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Public Eye



We chuckled when we learned that Colorado Springs Police Chief-turned-City Manager Lorne Kramer was to be the featured speaker at last Wednesday's local American Civil Liberties Union annual chapter meeting.

Then we laughed outright when we saw the topic of his speech: "Civil Liberties in the 21st Century."

Would he, dare he, stand before the group and admit there won't be any?

Kramer himself admitted that when he told his staff he was headed to the ACLU, they did a double-take and said, "You're going where?"

Jesting aside, Kramer didn't have a lot of insight about "Civil Liberties in the 21st Century," but he did say that, in many areas, he and the views held by civil libertarians are not so far apart. As a longtime cop, he noted, his job was not only to protect victims, but also the Constitution. And when it comes to issues near and dear to the ACLU, including outrage over police practices of targeting people because of the color of their skin, Kramer is on their side.

"Let's call it what it is, discrimination," he said. "The reality is, profiling has occurred in this country, and police officers don't do any justice by saying it doesn't happen -- it does happen."

The best news of the evening, though, was Kramer's announcement that one of the first things he did when he became boss in March was to abolish the city's outrageous policy that prohibited government employees from talking to the media.

Established by former city manager Jim Mullen in 1999 in an attempt to control the news flow from City Hall, the policy was entirely punitive, targeted at media outlets that did not report stories the way Mullen liked. The policy required news reporters to submit all requests for public information in writing; officially designated spokespeople were chosen to respond. The result: Reporters were stymied and city employees and managers were effectively gagged.

Good riddance to bad policy. Score one excellent PR move for Kramer.


Has Charlie Duke moved to Denver, gotten some plastic surgery and a wig, and changed his name to Rick Stanley?

Last weekend, the Libertarian Party of Colorado endorsed the firebrand, conspiracy-spewing Stanley as their candidate for the United States Senate in this November's election. And the sad news is, Stanley has lately generated more news than either of his opponents, Republican incumbent Wayne Allard and Democrat Tom Strickland. The Senate seat has been targeted, along with a half-dozen others across the country, as one that Democrats view as vulnerable and Republicans are fighting hard to keep. Maybe the "experts" in Washington haven't been out to Colorado in awhile.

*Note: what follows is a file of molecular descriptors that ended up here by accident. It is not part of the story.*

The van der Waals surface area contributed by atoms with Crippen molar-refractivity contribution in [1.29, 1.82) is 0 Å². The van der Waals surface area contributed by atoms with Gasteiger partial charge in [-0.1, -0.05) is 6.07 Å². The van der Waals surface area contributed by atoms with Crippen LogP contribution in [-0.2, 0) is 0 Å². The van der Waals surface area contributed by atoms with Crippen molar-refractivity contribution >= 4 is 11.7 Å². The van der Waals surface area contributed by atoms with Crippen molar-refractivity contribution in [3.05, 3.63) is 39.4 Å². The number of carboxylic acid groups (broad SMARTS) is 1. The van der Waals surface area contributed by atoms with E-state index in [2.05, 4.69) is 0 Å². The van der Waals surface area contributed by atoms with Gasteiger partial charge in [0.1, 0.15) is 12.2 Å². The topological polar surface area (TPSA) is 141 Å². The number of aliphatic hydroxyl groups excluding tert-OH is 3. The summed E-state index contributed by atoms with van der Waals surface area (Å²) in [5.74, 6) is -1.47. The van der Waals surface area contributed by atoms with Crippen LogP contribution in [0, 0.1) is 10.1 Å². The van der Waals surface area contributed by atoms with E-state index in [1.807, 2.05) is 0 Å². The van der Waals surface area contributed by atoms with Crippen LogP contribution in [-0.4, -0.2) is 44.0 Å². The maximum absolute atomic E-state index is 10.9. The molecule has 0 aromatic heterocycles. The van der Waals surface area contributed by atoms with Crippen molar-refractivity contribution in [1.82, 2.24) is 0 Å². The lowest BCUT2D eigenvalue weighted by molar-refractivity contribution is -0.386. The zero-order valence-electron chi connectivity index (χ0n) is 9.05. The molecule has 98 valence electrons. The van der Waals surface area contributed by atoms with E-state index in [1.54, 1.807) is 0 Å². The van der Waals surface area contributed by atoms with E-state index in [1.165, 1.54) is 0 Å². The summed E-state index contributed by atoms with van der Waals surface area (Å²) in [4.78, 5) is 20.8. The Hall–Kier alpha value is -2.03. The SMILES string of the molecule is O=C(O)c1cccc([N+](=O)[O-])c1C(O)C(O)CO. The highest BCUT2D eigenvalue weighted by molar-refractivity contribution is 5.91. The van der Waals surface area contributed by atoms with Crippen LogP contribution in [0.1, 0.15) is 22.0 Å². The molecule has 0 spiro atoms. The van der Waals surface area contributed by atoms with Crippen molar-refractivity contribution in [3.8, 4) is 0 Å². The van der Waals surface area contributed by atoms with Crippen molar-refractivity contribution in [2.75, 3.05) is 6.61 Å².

Stanley, the past organizer of the "Million Gun March," started waving his red cape several months ago by orchestrating his arrest in Denver to protest the city's ordinance banning concealed weapons. Then he challenged Minnesota Gov. Jesse Ventura to a wrestling match (the media largely ignored both publicity stunts).

Then in recent weeks, Stanley the matador accused the government of planting pipe bombs in mailboxes throughout the Midwest and West, including the one that was found in Salida. When the so-called Smiley-face Bomber was caught, Stanley was remorseless.

The topper, at least for the sedate Rocky Mountain News, was when Stanley accused Sen. Allard, who's seeking a second six-year term, of being a traitor for knowingly voting for unconstitutional laws. As judge, jury and probably-happy-to-do-it executioner, Stanley flatly stated that, as Allard is clearly guilty of treason, he should be hung.

"Wayne Allard and his ilk, traitors all, should pray that Justice will be merciful, because the people against whom they have been waging war are already praying it will be swift," Stanley wrote in one press release.

Last Wednesday, the bull finally charged. In a top-fold editorial, the Rocky, which usually prefers to ignore him, bashed Stanley for his irresponsible statements. Then, the next day the paper devoted a good chunk of its letters-to-the-editor section to Stanley supporters and detractors.

The Libertarian Party comprises a tiny fraction of the state's registered voters, but we'll undoubtedly be hearing more from Stanley. And we can't help but note the similarities between his rantings and those of our own Republican former state Sen. Charlie Duke, who in the mid- to late-'90s accused the government of complicity in the Oklahoma City bombing and insisted that Newt Gingrich had broken into his townhome.

All across Colorado, Republican leaders must be saying a silent prayer: Thank God Stanley's not running under the GOP banner.


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